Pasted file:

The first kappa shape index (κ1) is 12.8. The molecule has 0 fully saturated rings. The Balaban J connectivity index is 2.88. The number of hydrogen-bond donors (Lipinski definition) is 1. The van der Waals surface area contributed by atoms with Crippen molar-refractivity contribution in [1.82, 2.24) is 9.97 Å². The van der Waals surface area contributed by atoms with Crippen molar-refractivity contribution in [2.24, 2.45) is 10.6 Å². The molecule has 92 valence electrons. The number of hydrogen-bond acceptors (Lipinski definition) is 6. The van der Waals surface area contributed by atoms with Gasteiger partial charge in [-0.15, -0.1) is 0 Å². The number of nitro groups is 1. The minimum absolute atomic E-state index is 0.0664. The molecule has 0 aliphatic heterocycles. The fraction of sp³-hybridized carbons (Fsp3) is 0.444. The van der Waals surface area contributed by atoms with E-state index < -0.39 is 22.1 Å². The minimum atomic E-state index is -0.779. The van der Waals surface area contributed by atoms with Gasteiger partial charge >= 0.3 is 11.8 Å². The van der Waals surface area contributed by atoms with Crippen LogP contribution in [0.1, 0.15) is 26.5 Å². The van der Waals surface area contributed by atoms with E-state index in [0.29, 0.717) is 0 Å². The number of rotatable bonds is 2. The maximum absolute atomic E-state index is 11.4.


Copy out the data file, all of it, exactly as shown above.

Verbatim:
The first kappa shape index (κ1) is 12.8. The molecule has 0 fully saturated rings. The Balaban J connectivity index is 2.88. The number of hydrogen-bond donors (Lipinski definition) is 1. The van der Waals surface area contributed by atoms with Crippen molar-refractivity contribution in [1.82, 2.24) is 9.97 Å². The van der Waals surface area contributed by atoms with Crippen molar-refractivity contribution in [2.24, 2.45) is 10.6 Å². The molecule has 92 valence electrons. The number of hydrogen-bond acceptors (Lipinski definition) is 6. The van der Waals surface area contributed by atoms with Gasteiger partial charge in [-0.15, -0.1) is 0 Å². The number of nitro groups is 1. The minimum absolute atomic E-state index is 0.0664. The molecule has 0 aliphatic heterocycles. The fraction of sp³-hybridized carbons (Fsp3) is 0.444. The van der Waals surface area contributed by atoms with E-state index < -0.39 is 22.1 Å². The minimum atomic E-state index is -0.779. The van der Waals surface area contributed by atoms with Gasteiger partial charge >= 0.3 is 11.8 Å². The van der Waals surface area contributed by atoms with Crippen LogP contribution in [0.1, 0.15) is 26.5 Å². The van der Waals surface area contributed by atoms with E-state index in [0.29, 0.717) is 0 Å². The number of rotatable bonds is 2. The maximum absolute atomic E-state index is 11.4.